University of the Philippines - Cebu College
Gorordo Ave., Barangay Camputhaw,
Lahug District, Cebu City
A systems approach to Solid Waste in the Mahiga Creek, North Reclamation Area, Cebu City, Philippines
A PROJECT PROPOSAL BY:
James Earl E. Kho, MS-ES 1
ENS 211 (Sat 13:00-17:00)
Submitted to :
Prof. Jonnifer. Sinogaya
The profile of the Mahiga creek has been altered by human occupation over time. The riparian segment of the Creek has been stripped of its vegetation and functionality of the remaining trees in the area. Mahiga Creek presently houses more than 200 families, most of which informally settled in the area for as long as 20 years. People have constructed various make shift homes over trees, shrubs, and grasses that would have otherwise benefit communities living in the creek. Instead, rampant pollution has overcome positive biological forces that used to provide shelter and ecological benefits to nearby establishments in the area.
Among the other bodies of water in-bound of Cebu City, the Mahiga Creek plays a significant ecological role that links various surface water streams originating from the mountainous slopes of Cebu down toward the central northern coast of Cebu City. This function supports drainage of surface water runoff from higher lands of Cebu City.
Due to a myriad of social, physical, and ecological factors that have affected the health and functionality of the Mahiga Creek, affected communities, policy makers, members of the media, and many more of have observed that flooding now reaches as high as 3-4 feet in depth from the floor up to the waist within and around area of SM City Cebu, North Reclamation Area, Cebu City. This has obviously affected a vast number of the commuting public as it has been reported to damage motors and electrical components of automotives.
The presence of settlers in the Mahiga Creek prevents the natural gravitational flow water from upstream sources to the coast due to the obstructions caused by crudely built homes and massive accumulation of garbage (including human waste) in the Riparian zone of the river bed. Riparian land is defined as ‘any land which adjoins, directly influences, or is influenced by a body of water. However, there is no rule of nature that defines the ‘width’ of riparian land: the width of interest or concern is largely determined by the management objectives (LWRRDC, 1999).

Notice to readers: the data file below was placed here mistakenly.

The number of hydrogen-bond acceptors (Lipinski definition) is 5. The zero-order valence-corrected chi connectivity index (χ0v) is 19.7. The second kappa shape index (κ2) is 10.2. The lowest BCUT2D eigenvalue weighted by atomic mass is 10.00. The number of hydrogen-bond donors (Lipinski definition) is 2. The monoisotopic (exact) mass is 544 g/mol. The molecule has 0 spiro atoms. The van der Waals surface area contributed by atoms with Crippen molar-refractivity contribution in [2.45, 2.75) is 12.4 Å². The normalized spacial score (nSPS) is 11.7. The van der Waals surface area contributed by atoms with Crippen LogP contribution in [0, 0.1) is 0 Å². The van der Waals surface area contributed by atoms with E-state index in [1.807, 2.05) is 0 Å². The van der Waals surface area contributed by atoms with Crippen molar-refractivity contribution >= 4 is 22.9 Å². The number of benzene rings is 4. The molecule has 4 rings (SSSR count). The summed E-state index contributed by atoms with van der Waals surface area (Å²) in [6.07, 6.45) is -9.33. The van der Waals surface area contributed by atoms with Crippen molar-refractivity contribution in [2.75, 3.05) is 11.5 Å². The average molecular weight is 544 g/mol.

Review of Related Literature
Solid Waste Management in Cebu City
A study of the waste discharge amount of Cebu City in 2001 supports that people living in Cebu throws 511 tons/day or 57% of composes residential and non-residential related wastes. The current waste collection rate in Cebu City is at 80%. While the waste discharge amount is estimated at 0.7 kg/person/day. (Villarete, N.G.C, City Administrator, Cebu City)
Civil society and policy makers should be encouraged to understand the value of proper Solid Waste Management (SWM) or recycling practices, and effects of land use modification, and water transfers. Waste Amount Forecasts
The following table shows the projected total solid waste generation in Cebu City in the next 10 years based on an annual 2% growth rate for residential wastes and 4% growth rate for non-residential wastes. The projected growth rates are proportionate to the growth of the city residents’ personal consumption, commercial and industrial activity, and social and cultural interaction. [pic]
The non-residential wastes include all wastes other than the residential wastes, such as wastes discharged from shops, streets, parks, schools, offices, tourists, etc. Presently, there is no available information on the breakdown of non-residential wastes to commercial, industrial, school, office wastes, etc.
Waste Property Forecasts
Replacing conventional small shops with large shopping malls and supermarkets will increase...
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